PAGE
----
Taloyrism “is a combination of the refined brutality of bourgeois exploitation and a number of the greatest scientific achievements in the field of analyzing mechanical motions during work….The possibility of building socialism depends exactly upon our success in combining the Soviet power and the Soviet Organization of administration with the up-to-date achievements of capitalism. We must organize in Russia the study and teaching of the Taylor system.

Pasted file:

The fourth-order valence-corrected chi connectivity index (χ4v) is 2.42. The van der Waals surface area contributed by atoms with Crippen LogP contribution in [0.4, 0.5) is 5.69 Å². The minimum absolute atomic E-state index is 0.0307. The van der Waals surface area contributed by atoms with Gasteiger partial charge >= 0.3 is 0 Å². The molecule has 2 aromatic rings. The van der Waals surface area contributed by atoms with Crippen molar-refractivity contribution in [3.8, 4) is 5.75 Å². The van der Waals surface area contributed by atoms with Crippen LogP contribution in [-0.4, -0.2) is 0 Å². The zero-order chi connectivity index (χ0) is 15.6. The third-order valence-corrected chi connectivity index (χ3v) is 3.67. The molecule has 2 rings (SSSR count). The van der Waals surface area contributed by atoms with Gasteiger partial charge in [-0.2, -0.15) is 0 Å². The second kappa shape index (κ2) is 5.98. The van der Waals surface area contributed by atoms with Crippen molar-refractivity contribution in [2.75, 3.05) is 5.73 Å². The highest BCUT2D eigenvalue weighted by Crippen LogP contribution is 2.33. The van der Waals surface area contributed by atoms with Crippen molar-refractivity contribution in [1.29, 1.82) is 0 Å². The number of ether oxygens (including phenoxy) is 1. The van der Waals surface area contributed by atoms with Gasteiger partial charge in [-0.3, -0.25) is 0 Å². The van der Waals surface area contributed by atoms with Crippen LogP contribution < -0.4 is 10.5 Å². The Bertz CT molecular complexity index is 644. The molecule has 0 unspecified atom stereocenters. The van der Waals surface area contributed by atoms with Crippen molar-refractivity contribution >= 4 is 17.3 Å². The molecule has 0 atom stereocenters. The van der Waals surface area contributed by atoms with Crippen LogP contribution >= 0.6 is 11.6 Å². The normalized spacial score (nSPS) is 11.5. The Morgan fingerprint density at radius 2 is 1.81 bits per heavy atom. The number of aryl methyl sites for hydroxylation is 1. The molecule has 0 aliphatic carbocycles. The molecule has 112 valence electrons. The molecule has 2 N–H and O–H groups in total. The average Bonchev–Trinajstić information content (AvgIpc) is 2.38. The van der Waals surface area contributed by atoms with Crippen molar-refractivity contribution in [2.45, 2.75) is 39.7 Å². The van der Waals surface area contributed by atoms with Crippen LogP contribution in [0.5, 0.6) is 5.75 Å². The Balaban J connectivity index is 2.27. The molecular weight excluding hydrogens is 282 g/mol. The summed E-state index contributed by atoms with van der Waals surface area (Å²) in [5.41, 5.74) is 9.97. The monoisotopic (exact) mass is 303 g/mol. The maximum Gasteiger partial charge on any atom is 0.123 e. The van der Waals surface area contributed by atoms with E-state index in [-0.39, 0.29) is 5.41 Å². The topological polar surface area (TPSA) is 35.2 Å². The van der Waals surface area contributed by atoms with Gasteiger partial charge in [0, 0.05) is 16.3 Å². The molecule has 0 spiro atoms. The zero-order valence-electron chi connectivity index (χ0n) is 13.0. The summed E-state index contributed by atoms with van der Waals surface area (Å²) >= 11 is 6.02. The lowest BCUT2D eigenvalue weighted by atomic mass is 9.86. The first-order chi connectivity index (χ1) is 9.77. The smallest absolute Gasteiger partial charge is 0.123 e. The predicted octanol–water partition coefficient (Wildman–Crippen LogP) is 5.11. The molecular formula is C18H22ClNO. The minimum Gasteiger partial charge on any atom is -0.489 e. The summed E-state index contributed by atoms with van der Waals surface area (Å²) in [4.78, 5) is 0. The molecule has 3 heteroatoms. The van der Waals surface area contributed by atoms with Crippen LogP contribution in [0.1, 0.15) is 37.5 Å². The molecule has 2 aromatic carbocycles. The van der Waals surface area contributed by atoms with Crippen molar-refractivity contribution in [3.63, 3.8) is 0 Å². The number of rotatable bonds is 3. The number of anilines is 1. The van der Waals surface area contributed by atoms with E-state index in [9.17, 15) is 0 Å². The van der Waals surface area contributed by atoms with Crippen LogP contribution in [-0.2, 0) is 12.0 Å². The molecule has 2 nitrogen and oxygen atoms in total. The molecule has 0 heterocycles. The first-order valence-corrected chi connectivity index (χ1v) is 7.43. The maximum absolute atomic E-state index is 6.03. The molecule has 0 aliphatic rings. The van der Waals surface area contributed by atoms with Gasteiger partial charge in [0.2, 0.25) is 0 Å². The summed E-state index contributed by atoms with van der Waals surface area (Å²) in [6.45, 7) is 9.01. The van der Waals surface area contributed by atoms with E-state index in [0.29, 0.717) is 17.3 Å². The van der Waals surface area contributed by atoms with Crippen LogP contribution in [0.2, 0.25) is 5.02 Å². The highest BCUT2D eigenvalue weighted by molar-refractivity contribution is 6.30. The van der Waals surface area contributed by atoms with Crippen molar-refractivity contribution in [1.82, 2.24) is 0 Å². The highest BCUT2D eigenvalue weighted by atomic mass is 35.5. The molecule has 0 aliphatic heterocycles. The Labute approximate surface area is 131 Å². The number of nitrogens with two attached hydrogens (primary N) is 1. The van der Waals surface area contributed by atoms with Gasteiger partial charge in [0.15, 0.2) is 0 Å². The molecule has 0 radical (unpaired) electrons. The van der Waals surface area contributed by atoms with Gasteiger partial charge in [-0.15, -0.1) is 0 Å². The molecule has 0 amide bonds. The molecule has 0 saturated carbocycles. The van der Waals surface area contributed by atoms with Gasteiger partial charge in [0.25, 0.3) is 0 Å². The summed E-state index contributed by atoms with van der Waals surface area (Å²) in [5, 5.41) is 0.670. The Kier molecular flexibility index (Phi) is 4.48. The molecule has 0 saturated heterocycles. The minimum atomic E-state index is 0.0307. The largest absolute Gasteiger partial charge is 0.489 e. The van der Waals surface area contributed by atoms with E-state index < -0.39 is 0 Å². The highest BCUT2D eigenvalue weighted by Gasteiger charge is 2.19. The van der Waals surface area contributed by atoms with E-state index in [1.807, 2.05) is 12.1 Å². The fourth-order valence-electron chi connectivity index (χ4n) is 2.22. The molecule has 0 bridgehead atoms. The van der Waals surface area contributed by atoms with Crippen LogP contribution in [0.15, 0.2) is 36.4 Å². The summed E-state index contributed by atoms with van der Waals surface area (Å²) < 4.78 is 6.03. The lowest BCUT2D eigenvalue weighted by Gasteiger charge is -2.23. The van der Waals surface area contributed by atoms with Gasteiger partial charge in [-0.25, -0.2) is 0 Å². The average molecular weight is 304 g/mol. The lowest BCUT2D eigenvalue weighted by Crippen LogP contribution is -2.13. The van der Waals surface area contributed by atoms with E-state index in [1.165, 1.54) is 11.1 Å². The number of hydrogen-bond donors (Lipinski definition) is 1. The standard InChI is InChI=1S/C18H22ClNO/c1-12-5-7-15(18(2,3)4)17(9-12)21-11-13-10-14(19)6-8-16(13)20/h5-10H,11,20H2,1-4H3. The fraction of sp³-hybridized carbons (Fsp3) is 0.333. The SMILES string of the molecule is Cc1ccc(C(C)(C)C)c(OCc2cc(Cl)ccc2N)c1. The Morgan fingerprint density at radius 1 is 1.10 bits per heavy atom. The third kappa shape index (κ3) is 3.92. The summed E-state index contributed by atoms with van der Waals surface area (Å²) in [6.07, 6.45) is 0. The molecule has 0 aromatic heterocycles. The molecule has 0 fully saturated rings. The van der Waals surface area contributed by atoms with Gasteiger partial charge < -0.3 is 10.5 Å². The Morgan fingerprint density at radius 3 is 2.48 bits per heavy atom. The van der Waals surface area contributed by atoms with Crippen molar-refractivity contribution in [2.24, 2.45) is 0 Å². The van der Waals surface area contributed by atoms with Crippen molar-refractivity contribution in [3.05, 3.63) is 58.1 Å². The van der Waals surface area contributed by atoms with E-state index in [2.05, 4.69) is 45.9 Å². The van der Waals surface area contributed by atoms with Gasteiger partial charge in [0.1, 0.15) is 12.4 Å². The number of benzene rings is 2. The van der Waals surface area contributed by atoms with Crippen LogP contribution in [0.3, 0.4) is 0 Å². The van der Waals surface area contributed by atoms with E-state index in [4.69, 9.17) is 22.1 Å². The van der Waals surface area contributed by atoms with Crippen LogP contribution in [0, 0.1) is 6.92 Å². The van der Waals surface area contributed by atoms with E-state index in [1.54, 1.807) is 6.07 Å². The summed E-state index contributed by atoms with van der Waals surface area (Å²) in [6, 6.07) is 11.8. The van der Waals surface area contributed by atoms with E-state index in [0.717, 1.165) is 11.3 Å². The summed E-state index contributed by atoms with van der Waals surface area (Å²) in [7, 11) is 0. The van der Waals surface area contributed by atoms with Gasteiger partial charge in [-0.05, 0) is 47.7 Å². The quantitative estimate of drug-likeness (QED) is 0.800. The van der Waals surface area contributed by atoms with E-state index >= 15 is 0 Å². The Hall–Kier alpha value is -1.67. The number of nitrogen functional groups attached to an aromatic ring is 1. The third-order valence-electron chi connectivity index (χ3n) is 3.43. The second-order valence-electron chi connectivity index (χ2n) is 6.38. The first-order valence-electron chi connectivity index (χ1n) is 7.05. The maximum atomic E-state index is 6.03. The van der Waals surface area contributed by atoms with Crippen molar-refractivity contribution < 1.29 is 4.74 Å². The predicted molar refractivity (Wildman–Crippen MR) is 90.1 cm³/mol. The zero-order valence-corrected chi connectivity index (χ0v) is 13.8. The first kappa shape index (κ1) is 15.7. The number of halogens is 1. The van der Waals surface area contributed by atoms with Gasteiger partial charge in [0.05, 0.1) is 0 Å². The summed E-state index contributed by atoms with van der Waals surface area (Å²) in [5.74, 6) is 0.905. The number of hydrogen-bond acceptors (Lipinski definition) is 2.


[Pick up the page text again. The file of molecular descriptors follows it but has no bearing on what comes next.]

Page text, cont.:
Lenin’s endorsement of the Taylor system opens a whole counterfactual can of worms that cannot be addressed here. But it also underscores the difficulty of separating industrialization—the implementation of machinery proper—from social organization. If even the Soviet system could not imagine a mode of production that incorporated the technology of capitalism without also importing a system that necessarily entails “man’s enslavement by the machine” on the level of daily experience, then who can? Whether or not equitable distribution of surplus occurs is irrelevant here. What is striking is the wholly unselfconscious admission that the adoption of capitalist technology entails an adoption of a whole system of labor based on the division of craft knowledge into distinct and simple tasks. In other words, for industrialization to be successful in the Soviet Union, the division of labor at the core of capitalist exploitation must be imported as well. Efficient machine production demands a particular type of labor—labor that is disempowered, interchangeable, a mere appendage of an apparatus. In short, alienated labor.